Up to 6.5% of U.S. women meet interstitial cystitis/painful bladder syndrome symptom criteria

Nov 01, 2009

A new study has found that between 3.4 and 7.9 million American women age 18 and over have symptoms consistent with IC/PBS.

The RAND Interstitial Cystitis Epidemiology (RICE) study, led by researchers from RAND Corp., Santa Monica, CA, found that approximately 2.7% to 6.5% of American women age 18 years and over meet RICE symptom criteria for IC/PBS. In whole numbers, that translates to between 3.4 and 7.9 million women who have symptoms consistent with this debilitating condition.

"We don't say that we have measured specifically the prevalence of interstitial cystitis/painful bladder," principal investigator Sandra Berry, MA, senior behavioral scientist at RAND, told Urology Times. "What we've been able to measure is the prevalence of a constellation of symptoms that are consistent with those conditions in the population of U.S. women."

A second phase of the study used a two-stage population screening approach. First, an omnibus phone interview was conducted in nearly 100,000 households to screen for the presence of women with bladder symptoms. A second stage of screening was conducted to identify women who met IC/PBS criteria and did not meet standard exclusion criteria.

Weighted data were used to calculate prevalence estimates for both a high-sensitivity and a high-specificity definition of IC/PBS.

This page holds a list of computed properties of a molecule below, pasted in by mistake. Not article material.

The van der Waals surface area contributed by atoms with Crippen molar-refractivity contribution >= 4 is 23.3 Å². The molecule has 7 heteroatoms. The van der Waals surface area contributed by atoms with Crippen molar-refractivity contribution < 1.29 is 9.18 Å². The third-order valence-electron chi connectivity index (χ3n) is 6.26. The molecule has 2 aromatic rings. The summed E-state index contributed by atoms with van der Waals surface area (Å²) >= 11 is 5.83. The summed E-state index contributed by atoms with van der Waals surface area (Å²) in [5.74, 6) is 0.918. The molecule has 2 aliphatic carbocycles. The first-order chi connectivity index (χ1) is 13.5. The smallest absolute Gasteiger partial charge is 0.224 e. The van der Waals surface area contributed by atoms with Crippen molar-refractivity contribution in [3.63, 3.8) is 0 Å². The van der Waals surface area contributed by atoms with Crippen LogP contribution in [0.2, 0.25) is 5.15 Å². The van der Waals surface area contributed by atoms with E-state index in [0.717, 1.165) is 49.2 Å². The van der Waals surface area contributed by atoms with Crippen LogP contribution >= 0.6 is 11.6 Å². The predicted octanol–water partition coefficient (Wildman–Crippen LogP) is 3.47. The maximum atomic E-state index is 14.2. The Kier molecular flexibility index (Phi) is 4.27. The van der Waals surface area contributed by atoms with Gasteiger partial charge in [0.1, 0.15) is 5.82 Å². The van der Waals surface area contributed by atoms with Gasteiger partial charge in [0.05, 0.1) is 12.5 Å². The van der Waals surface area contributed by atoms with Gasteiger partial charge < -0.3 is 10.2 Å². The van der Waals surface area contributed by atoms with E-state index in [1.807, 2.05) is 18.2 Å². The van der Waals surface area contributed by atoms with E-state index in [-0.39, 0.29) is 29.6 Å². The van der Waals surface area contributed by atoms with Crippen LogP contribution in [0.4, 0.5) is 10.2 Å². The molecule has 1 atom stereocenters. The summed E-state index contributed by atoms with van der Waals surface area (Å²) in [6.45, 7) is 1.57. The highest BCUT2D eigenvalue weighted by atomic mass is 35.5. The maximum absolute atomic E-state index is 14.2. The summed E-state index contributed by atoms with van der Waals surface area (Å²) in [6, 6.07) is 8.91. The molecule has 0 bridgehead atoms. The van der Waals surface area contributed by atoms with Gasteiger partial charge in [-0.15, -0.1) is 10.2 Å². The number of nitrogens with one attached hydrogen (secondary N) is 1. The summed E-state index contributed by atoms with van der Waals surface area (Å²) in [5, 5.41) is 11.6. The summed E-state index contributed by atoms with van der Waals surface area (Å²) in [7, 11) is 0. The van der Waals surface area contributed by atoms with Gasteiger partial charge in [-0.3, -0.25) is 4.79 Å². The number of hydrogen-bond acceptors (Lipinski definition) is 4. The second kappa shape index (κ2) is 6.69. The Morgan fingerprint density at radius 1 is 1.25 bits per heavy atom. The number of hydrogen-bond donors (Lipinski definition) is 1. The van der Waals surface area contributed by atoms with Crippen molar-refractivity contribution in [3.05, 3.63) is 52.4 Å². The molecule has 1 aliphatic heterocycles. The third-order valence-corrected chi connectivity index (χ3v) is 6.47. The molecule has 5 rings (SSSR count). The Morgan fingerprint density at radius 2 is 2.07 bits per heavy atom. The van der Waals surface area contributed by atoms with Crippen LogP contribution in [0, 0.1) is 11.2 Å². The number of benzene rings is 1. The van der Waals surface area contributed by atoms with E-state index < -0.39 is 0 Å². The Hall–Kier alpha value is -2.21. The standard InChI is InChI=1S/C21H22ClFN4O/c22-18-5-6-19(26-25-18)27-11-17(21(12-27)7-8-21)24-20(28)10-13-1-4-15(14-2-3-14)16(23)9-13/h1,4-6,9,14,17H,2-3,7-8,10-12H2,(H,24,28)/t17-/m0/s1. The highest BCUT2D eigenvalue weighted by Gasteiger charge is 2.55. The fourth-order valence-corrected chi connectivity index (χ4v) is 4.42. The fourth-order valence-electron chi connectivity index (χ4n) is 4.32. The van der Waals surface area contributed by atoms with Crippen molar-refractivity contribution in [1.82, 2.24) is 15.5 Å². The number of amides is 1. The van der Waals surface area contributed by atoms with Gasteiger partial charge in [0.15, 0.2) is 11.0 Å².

High-sensitivity definition criteria were:

High-specificity definition criteria were:

Based on the more inclusive high-sensitivity definition, approximately 6.5% of adult women have symptoms consistent with IC/PBS. Based on the high-specificity definition, about 2.7% of women have symptoms consistent with the condition.

"Regardless of which definition you apply, there are quite a lot of women in the community who have these symptoms that bother them, and the symptoms have been present for a period of time," said study co-author J. Quentin Clemens, MD, MS, associate professor of urology at the University of Michigan, Ann Arbor. "As a field in general, we may want to start paying a little more attention to trying to identify better these individuals and sort out how we can better help them, because it does appear to be a pretty significant public health issue."

Study data were presented at the AUA annual meeting in Chicago, where session co-chair J. Curtis Nickel, MD, professor of urology at Queens University, Kingston, Ontario, called the data "absolutely fantastic."

"I perceive that this will be the citation that we'll all be using when we look for a definitive prevalence of IC-like symptoms," Dr. Nickel said.

The study was continuing at this writing, and the data are preliminary. Final data will be submitted for publication.